After a break for a cup of tea I got to work on creating my pattern pieces. This involves tracing each individual piece from the main map. You can make your life easier by tracing over the seam lines in different coloured pens. This took a while as every time I lined up the dots and crosses on the paper it moved making tracing accurate pieces rather difficult! 

Anyway, I managed to trace all seven pieces before the end of the class. We were encouraged to name each piece but I couldn't work out what to call some of them so went with numbers, unoriginal but effective! My homework was to add the 1.5cm seam allowance (because I would forgot to include this when I cut the fabric) and to cut out the pieces. 

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I can't wait to see how this works out. I'll be making a toile of the bodice in the next class to check the fit is ok. This means I'll be watching my classmates move ahead with cutting and sewing but I feel this is important - I would rather end up with a dress that I can wear at the end so patience will be required.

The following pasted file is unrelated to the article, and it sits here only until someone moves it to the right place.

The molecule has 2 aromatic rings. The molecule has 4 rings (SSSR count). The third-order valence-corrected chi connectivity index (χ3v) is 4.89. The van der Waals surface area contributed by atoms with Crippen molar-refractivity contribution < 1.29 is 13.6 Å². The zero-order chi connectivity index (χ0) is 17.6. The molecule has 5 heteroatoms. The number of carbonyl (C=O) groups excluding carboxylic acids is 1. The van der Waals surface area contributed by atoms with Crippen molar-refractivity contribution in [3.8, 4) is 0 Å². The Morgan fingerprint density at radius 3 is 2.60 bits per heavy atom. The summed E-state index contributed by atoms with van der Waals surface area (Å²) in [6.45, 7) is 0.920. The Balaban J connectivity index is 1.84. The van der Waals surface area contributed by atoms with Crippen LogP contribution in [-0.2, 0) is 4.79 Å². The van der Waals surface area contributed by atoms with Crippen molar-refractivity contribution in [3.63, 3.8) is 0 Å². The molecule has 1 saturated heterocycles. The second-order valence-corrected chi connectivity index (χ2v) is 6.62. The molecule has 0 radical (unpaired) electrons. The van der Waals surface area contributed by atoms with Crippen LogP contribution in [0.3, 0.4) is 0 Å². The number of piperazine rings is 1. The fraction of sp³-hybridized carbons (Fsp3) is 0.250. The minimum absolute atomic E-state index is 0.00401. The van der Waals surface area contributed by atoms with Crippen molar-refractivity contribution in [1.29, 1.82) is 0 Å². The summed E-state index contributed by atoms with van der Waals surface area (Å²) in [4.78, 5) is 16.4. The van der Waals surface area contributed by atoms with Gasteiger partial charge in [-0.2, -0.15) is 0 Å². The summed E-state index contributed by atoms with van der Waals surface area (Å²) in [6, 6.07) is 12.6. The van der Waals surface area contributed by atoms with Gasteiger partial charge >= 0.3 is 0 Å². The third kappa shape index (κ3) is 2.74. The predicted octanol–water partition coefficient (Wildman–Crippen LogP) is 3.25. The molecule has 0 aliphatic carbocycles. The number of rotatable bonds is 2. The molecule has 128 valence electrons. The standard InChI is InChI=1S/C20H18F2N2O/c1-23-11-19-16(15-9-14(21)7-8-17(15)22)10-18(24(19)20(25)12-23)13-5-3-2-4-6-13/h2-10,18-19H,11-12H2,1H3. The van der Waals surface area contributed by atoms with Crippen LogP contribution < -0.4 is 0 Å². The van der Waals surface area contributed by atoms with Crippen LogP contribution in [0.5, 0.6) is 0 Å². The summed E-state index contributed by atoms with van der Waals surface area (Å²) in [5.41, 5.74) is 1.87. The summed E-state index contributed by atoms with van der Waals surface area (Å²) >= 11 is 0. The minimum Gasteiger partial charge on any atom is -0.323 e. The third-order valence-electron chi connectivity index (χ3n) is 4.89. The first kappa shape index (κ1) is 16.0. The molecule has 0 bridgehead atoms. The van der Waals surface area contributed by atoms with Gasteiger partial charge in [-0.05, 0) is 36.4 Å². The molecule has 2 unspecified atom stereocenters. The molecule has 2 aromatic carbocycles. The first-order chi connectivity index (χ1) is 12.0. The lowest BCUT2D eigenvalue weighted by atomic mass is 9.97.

Pattern drafting

Work continues to be crazy and my time and energy for doing something creative this week has been sapped. Luckily I started a pattern drafting course last night named Vintage Frocks run by Pinworks, the learning arm of Darn It and Stitch. I walked away from it feeling more energised, having completely forgotten about work because my brain had to work in ways it has not for a long time!

The course takes place every Wednesday evening for six weeks for three hours. The idea is that we will have a fully finished dress at the end of it of our own design that fits us perfectly. I have a dress in mind, one by Zac Posen, but it is far too complicated for a first attempt and the time scale that we have. I'll be working on the design this week for homework - yes, we have homework! This is the first time that I have seen a REALLY expensive dress and thought that I could make a version of it.